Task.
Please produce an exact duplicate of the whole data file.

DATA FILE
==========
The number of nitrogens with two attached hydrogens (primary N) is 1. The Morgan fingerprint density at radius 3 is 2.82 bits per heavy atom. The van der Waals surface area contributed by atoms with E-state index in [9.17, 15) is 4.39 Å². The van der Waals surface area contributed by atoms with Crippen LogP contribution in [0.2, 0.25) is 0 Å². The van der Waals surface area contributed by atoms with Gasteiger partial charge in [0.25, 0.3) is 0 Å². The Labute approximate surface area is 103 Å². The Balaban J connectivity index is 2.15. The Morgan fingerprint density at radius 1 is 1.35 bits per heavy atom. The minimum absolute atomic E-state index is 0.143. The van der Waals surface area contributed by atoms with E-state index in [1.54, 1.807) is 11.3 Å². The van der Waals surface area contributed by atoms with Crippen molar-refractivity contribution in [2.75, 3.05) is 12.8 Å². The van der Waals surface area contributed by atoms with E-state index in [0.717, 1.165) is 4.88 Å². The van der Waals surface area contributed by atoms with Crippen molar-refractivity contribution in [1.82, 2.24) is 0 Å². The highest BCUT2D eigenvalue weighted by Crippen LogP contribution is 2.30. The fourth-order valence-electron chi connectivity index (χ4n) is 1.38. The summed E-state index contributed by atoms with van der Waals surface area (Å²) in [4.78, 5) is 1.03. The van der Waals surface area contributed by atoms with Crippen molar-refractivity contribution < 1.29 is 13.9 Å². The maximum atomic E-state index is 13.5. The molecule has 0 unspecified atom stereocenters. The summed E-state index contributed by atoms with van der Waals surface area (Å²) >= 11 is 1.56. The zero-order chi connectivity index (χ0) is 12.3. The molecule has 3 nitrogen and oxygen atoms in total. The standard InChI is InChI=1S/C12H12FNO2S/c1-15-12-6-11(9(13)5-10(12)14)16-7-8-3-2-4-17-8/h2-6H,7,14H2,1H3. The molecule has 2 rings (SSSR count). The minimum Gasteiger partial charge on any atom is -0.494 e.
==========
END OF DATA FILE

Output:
The number of nitrogens with two attached hydrogens (primary N) is 1. The Morgan fingerprint density at radius 3 is 2.82 bits per heavy atom. The van der Waals surface area contributed by atoms with E-state index in [9.17, 15) is 4.39 Å². The van der Waals surface area contributed by atoms with Crippen LogP contribution in [0.2, 0.25) is 0 Å². The van der Waals surface area contributed by atoms with Gasteiger partial charge in [0.25, 0.3) is 0 Å². The Labute approximate surface area is 103 Å². The Balaban J connectivity index is 2.15. The Morgan fingerprint density at radius 1 is 1.35 bits per heavy atom. The minimum absolute atomic E-state index is 0.143. The van der Waals surface area contributed by atoms with E-state index in [1.54, 1.807) is 11.3 Å². The van der Waals surface area contributed by atoms with Crippen molar-refractivity contribution in [2.75, 3.05) is 12.8 Å². The van der Waals surface area contributed by atoms with E-state index in [0.717, 1.165) is 4.88 Å². The van der Waals surface area contributed by atoms with Crippen molar-refractivity contribution in [1.82, 2.24) is 0 Å². The highest BCUT2D eigenvalue weighted by Crippen LogP contribution is 2.30. The fourth-order valence-electron chi connectivity index (χ4n) is 1.38. The summed E-state index contributed by atoms with van der Waals surface area (Å²) in [4.78, 5) is 1.03. The van der Waals surface area contributed by atoms with Crippen molar-refractivity contribution < 1.29 is 13.9 Å². The maximum atomic E-state index is 13.5. The molecule has 0 unspecified atom stereocenters. The summed E-state index contributed by atoms with van der Waals surface area (Å²) >= 11 is 1.56. The zero-order chi connectivity index (χ0) is 12.3. The molecule has 3 nitrogen and oxygen atoms in total. The standard InChI is InChI=1S/C12H12FNO2S/c1-15-12-6-11(9(13)5-10(12)14)16-7-8-3-2-4-17-8/h2-6H,7,14H2,1H3. The molecule has 2 rings (SSSR count). The minimum Gasteiger partial charge on any atom is -0.494 e.